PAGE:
Teach your children what Memorial Day means


If you don’t teach them, they will learn by observation that Memorial Day is about mattress sales, pool openings for the summer, barbeques and celebration of veterans. The veterans who participate should know better, because Memorial Day is quite different than Veterans Day.

Memorial Day is about the somber remembrance and honoring those who died serving their country.

I have many local veteran friends, and among those who have been to war, most have more combat creds than I do. One thing we share is knowing and remembering friends who died in violence while doing their job. KIA, killed in action, often very young. That loss we feel never fades, but it pales in comparison to the everlasting pain in the surviving family.

Two of my veteran friends are Tony Armstrong and Mike King. Tony and I were Cobra helicopter gunship pilots in the Vietnam War; Mike flew Scout helicopters, making himself a target to find the enemy. Tony was burned over nearly 50% of his body when a hot refuel (refueling while engine and rotors turned) went sideways. Mike was shot down 5 times but came home standing up. I was shot down once, but it was a bad one and I spent a lot of time in hospitals, as did Tony.

The point is this. Tony, Mike and I lived through it. We came home to live out our lives. We had families and had the joy of watching children grow up. Sometimes we are called heroes by people who mean well in acknowledging our service, but some of us don’t really like that because, to us, the heroes are the ones who did not come home alive. They never had the chance to live out their lives, and their loss broke the hearts of their families, wounds that never heal.

This is a second-hand story, but I have reason to believe it is true. Upon returning from a combat tour, a US Army Major was assigned to notification duty. That means when a soldier was killed, his job was to put on his dress blues uniform and accompany a chaplain to inform the family.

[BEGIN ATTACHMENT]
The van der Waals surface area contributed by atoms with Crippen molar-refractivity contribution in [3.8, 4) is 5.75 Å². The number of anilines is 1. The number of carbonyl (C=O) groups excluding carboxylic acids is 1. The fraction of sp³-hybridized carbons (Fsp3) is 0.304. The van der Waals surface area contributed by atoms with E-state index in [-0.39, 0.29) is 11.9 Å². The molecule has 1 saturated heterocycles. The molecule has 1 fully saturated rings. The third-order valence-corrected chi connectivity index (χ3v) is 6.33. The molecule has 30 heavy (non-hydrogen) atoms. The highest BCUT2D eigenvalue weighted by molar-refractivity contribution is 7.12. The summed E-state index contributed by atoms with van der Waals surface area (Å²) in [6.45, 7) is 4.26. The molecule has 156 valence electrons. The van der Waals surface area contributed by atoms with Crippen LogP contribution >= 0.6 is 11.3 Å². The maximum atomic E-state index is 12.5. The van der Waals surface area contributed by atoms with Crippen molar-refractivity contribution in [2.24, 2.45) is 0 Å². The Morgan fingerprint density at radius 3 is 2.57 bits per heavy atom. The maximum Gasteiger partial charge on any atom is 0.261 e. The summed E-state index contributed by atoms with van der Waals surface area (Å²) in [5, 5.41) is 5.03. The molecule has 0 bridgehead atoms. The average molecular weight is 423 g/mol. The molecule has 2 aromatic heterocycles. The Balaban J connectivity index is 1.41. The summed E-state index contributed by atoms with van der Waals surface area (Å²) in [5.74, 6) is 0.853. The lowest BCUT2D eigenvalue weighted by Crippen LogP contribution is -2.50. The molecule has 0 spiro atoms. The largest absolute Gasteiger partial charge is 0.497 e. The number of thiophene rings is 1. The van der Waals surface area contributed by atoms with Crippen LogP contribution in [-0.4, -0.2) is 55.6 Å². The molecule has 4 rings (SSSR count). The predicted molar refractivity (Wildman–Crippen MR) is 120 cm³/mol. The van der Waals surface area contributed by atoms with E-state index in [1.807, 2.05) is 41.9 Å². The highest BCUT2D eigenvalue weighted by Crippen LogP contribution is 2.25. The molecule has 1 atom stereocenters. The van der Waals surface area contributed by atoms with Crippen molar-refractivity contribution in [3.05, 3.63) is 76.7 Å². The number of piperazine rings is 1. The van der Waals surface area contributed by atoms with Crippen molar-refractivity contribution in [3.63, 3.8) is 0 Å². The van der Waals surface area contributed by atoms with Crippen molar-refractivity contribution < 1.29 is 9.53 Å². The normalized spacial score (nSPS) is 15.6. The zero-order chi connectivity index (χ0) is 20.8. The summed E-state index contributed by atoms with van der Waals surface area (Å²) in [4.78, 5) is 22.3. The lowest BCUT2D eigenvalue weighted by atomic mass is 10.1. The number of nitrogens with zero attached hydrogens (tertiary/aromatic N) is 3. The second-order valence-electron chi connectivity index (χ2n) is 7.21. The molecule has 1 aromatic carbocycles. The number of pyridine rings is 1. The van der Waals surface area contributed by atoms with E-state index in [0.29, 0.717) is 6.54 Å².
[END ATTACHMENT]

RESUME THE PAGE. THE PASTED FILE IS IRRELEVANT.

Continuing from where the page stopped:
For his first notification the chaplain was not available and the Major went alone, driving to the rural area, searching for an address without the aid of GPS.

He didn’t find it and stopped in the local town Post Office, thinking perhaps they could give directions. While he was being directed, the farmer he was looking for came in the Post Office with his wife, and the Postal employee told him this Army officer was looking for him.

The farmer immediately bent over and vomited, knowing instantly why the officer was there. It took his wife only a couple of seconds to catch on, and the Major caught her as she fainted.

Soon the Major followed the farmer and his wife in his car and stayed with them at their farm home, helping with a few phone calls, comforting as best he could as people arrived to be with the family in their sorrow beyond words. A few hours later the Major drove back to his office, now a changed man.

He went on to make a number of notifications of various types, even including a burial at sea. I don’t know how many notifications he made, but eventually he called a General officer he knew at the Pentagon.

On the phone he said something like this: “General, I need your help. You’ve got to get me out of here. I can’t do this any more. Ship me to Alaska, send me back to combat, but I have to get out of here!”

He didn’t want to knock on one more door or push one more doorbell button, be greeted by smiling faces and then shatter their lives.

Mike King has made notifications, and he would rather take a bullet than do it again.

We call them Gold Star families in honor of their ultimate sacrifice. That’s what Memorial Day is about. And your children should know.

[Terry Garlock lives in Peachtree City and writes columns occasionally for The Citizen. He has authored a book, “Strength & Honor: America’s Best in Vietnam.” His email is tg@garlock1.com.]


  1. Thank you for this reminder Mr. Garlock. I remember when Gold Star families were universally revered. Perhaps decent people will recognize their supreme sacrifices to ensure our country’s freedom.